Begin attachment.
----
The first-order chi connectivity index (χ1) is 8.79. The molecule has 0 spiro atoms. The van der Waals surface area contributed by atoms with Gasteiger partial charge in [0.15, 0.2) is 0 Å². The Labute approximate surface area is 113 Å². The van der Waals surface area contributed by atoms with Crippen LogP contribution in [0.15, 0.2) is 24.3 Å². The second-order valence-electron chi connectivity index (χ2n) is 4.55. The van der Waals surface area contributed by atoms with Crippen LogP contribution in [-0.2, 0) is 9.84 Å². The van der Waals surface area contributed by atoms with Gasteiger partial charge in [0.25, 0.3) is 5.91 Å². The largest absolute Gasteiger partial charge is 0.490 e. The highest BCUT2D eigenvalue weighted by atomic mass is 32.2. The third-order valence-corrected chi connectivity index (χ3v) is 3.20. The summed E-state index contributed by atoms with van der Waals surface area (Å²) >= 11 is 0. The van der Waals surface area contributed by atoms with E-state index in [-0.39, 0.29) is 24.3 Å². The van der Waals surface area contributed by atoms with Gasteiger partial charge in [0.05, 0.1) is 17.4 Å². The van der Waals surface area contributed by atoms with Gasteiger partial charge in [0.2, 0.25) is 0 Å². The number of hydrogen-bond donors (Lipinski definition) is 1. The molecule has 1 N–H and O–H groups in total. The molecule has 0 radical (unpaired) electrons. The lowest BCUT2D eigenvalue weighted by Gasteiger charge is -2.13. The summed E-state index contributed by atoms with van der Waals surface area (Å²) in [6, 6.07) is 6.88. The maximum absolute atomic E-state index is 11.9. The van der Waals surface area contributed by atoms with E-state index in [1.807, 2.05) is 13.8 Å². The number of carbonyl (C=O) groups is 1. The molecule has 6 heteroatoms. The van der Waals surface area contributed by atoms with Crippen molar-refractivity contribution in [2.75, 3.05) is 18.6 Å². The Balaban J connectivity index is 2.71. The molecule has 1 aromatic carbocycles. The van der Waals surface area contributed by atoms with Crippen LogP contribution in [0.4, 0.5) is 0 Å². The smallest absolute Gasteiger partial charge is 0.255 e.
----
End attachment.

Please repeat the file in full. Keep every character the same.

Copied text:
The first-order chi connectivity index (χ1) is 8.79. The molecule has 0 spiro atoms. The van der Waals surface area contributed by atoms with Gasteiger partial charge in [0.15, 0.2) is 0 Å². The Labute approximate surface area is 113 Å². The van der Waals surface area contributed by atoms with Crippen LogP contribution in [0.15, 0.2) is 24.3 Å². The second-order valence-electron chi connectivity index (χ2n) is 4.55. The van der Waals surface area contributed by atoms with Crippen LogP contribution in [-0.2, 0) is 9.84 Å². The van der Waals surface area contributed by atoms with Gasteiger partial charge in [0.25, 0.3) is 5.91 Å². The largest absolute Gasteiger partial charge is 0.490 e. The highest BCUT2D eigenvalue weighted by atomic mass is 32.2. The third-order valence-corrected chi connectivity index (χ3v) is 3.20. The summed E-state index contributed by atoms with van der Waals surface area (Å²) >= 11 is 0. The van der Waals surface area contributed by atoms with E-state index in [-0.39, 0.29) is 24.3 Å². The van der Waals surface area contributed by atoms with Gasteiger partial charge in [0.05, 0.1) is 17.4 Å². The van der Waals surface area contributed by atoms with Gasteiger partial charge in [0.2, 0.25) is 0 Å². The number of hydrogen-bond donors (Lipinski definition) is 1. The molecule has 1 N–H and O–H groups in total. The molecule has 0 radical (unpaired) electrons. The lowest BCUT2D eigenvalue weighted by Gasteiger charge is -2.13. The summed E-state index contributed by atoms with van der Waals surface area (Å²) in [6, 6.07) is 6.88. The maximum absolute atomic E-state index is 11.9. The van der Waals surface area contributed by atoms with E-state index in [1.807, 2.05) is 13.8 Å². The number of carbonyl (C=O) groups is 1. The molecule has 6 heteroatoms. The van der Waals surface area contributed by atoms with Crippen molar-refractivity contribution in [2.75, 3.05) is 18.6 Å². The Balaban J connectivity index is 2.71. The molecule has 1 aromatic carbocycles. The van der Waals surface area contributed by atoms with Crippen LogP contribution in [0.4, 0.5) is 0 Å². The smallest absolute Gasteiger partial charge is 0.255 e.